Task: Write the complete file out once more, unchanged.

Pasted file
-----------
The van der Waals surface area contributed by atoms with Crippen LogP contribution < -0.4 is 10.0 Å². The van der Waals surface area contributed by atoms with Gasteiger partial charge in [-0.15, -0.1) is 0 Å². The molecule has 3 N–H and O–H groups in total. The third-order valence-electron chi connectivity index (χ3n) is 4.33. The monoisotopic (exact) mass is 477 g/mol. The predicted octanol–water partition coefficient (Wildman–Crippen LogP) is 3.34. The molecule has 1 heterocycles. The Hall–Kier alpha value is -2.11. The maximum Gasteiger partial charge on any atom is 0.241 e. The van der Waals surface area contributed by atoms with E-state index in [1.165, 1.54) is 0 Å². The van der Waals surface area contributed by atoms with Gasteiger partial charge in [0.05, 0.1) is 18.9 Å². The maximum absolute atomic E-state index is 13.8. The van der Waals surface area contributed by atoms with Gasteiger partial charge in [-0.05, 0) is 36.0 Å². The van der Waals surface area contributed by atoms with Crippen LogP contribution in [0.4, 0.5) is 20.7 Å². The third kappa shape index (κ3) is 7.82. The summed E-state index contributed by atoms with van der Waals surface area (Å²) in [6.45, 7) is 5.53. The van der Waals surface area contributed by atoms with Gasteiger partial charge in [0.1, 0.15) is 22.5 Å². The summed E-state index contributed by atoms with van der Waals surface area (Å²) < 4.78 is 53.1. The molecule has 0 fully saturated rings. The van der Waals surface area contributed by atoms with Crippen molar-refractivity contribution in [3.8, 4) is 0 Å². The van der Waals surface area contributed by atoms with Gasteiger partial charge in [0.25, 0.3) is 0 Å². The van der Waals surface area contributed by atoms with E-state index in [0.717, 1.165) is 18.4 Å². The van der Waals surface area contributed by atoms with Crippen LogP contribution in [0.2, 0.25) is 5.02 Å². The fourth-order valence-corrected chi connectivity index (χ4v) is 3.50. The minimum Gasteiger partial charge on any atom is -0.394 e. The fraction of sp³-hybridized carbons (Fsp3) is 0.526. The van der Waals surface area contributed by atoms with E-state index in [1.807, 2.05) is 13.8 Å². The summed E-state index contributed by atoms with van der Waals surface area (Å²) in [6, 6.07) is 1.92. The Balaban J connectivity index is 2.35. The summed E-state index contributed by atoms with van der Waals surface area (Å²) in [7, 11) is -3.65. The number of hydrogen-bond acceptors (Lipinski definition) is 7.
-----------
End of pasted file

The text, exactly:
The van der Waals surface area contributed by atoms with Crippen LogP contribution < -0.4 is 10.0 Å². The van der Waals surface area contributed by atoms with Gasteiger partial charge in [-0.15, -0.1) is 0 Å². The molecule has 3 N–H and O–H groups in total. The third-order valence-electron chi connectivity index (χ3n) is 4.33. The monoisotopic (exact) mass is 477 g/mol. The predicted octanol–water partition coefficient (Wildman–Crippen LogP) is 3.34. The molecule has 1 heterocycles. The Hall–Kier alpha value is -2.11. The maximum Gasteiger partial charge on any atom is 0.241 e. The van der Waals surface area contributed by atoms with E-state index in [1.165, 1.54) is 0 Å². The van der Waals surface area contributed by atoms with Gasteiger partial charge in [0.05, 0.1) is 18.9 Å². The maximum absolute atomic E-state index is 13.8. The van der Waals surface area contributed by atoms with Gasteiger partial charge in [-0.05, 0) is 36.0 Å². The van der Waals surface area contributed by atoms with Crippen LogP contribution in [0.4, 0.5) is 20.7 Å². The third kappa shape index (κ3) is 7.82. The summed E-state index contributed by atoms with van der Waals surface area (Å²) in [6.45, 7) is 5.53. The van der Waals surface area contributed by atoms with Gasteiger partial charge in [0.1, 0.15) is 22.5 Å². The summed E-state index contributed by atoms with van der Waals surface area (Å²) < 4.78 is 53.1. The molecule has 0 fully saturated rings. The van der Waals surface area contributed by atoms with Crippen molar-refractivity contribution in [3.8, 4) is 0 Å². The van der Waals surface area contributed by atoms with Gasteiger partial charge in [0.25, 0.3) is 0 Å². The van der Waals surface area contributed by atoms with E-state index in [0.717, 1.165) is 18.4 Å². The van der Waals surface area contributed by atoms with Crippen LogP contribution in [0.2, 0.25) is 5.02 Å². The fourth-order valence-corrected chi connectivity index (χ4v) is 3.50. The minimum Gasteiger partial charge on any atom is -0.394 e. The fraction of sp³-hybridized carbons (Fsp3) is 0.526. The van der Waals surface area contributed by atoms with E-state index in [1.807, 2.05) is 13.8 Å². The summed E-state index contributed by atoms with van der Waals surface area (Å²) in [6, 6.07) is 1.92. The Balaban J connectivity index is 2.35. The summed E-state index contributed by atoms with van der Waals surface area (Å²) in [7, 11) is -3.65. The number of hydrogen-bond acceptors (Lipinski definition) is 7.